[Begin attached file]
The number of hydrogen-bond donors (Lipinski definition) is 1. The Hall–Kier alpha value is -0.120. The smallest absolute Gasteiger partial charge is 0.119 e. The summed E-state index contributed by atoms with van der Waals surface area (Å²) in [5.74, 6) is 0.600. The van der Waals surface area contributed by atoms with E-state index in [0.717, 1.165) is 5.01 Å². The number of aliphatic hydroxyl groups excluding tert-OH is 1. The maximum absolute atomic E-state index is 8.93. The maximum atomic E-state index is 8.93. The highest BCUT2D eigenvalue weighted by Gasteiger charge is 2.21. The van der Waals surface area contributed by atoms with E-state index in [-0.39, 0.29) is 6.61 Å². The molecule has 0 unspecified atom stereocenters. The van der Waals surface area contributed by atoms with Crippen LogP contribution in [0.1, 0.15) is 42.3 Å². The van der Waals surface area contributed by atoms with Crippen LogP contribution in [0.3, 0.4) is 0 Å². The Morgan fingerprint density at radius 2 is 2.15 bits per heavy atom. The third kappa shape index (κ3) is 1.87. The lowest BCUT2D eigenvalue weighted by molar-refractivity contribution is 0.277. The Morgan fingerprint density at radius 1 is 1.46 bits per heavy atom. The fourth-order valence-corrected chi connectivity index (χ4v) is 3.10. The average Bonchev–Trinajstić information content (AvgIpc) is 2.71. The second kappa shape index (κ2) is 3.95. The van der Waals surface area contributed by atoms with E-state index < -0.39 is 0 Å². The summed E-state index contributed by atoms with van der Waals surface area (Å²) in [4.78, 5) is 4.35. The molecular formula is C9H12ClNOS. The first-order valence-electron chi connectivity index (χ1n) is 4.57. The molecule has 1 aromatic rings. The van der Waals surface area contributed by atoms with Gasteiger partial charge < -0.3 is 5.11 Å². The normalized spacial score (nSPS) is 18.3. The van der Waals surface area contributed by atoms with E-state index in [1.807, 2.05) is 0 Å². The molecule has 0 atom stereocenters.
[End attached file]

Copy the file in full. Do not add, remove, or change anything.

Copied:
The number of hydrogen-bond donors (Lipinski definition) is 1. The Hall–Kier alpha value is -0.120. The smallest absolute Gasteiger partial charge is 0.119 e. The summed E-state index contributed by atoms with van der Waals surface area (Å²) in [5.74, 6) is 0.600. The van der Waals surface area contributed by atoms with E-state index in [0.717, 1.165) is 5.01 Å². The number of aliphatic hydroxyl groups excluding tert-OH is 1. The maximum absolute atomic E-state index is 8.93. The maximum atomic E-state index is 8.93. The highest BCUT2D eigenvalue weighted by Gasteiger charge is 2.21. The van der Waals surface area contributed by atoms with E-state index in [-0.39, 0.29) is 6.61 Å². The molecule has 0 unspecified atom stereocenters. The van der Waals surface area contributed by atoms with Crippen LogP contribution in [0.1, 0.15) is 42.3 Å². The van der Waals surface area contributed by atoms with Crippen LogP contribution in [0.3, 0.4) is 0 Å². The Morgan fingerprint density at radius 2 is 2.15 bits per heavy atom. The third kappa shape index (κ3) is 1.87. The lowest BCUT2D eigenvalue weighted by molar-refractivity contribution is 0.277. The Morgan fingerprint density at radius 1 is 1.46 bits per heavy atom. The fourth-order valence-corrected chi connectivity index (χ4v) is 3.10. The average Bonchev–Trinajstić information content (AvgIpc) is 2.71. The second kappa shape index (κ2) is 3.95. The van der Waals surface area contributed by atoms with E-state index < -0.39 is 0 Å². The summed E-state index contributed by atoms with van der Waals surface area (Å²) in [4.78, 5) is 4.35. The molecular formula is C9H12ClNOS. The first-order valence-electron chi connectivity index (χ1n) is 4.57. The molecule has 1 aromatic rings. The van der Waals surface area contributed by atoms with Gasteiger partial charge < -0.3 is 5.11 Å². The normalized spacial score (nSPS) is 18.3. The van der Waals surface area contributed by atoms with E-state index in [1.807, 2.05) is 0 Å². The molecule has 0 atom stereocenters.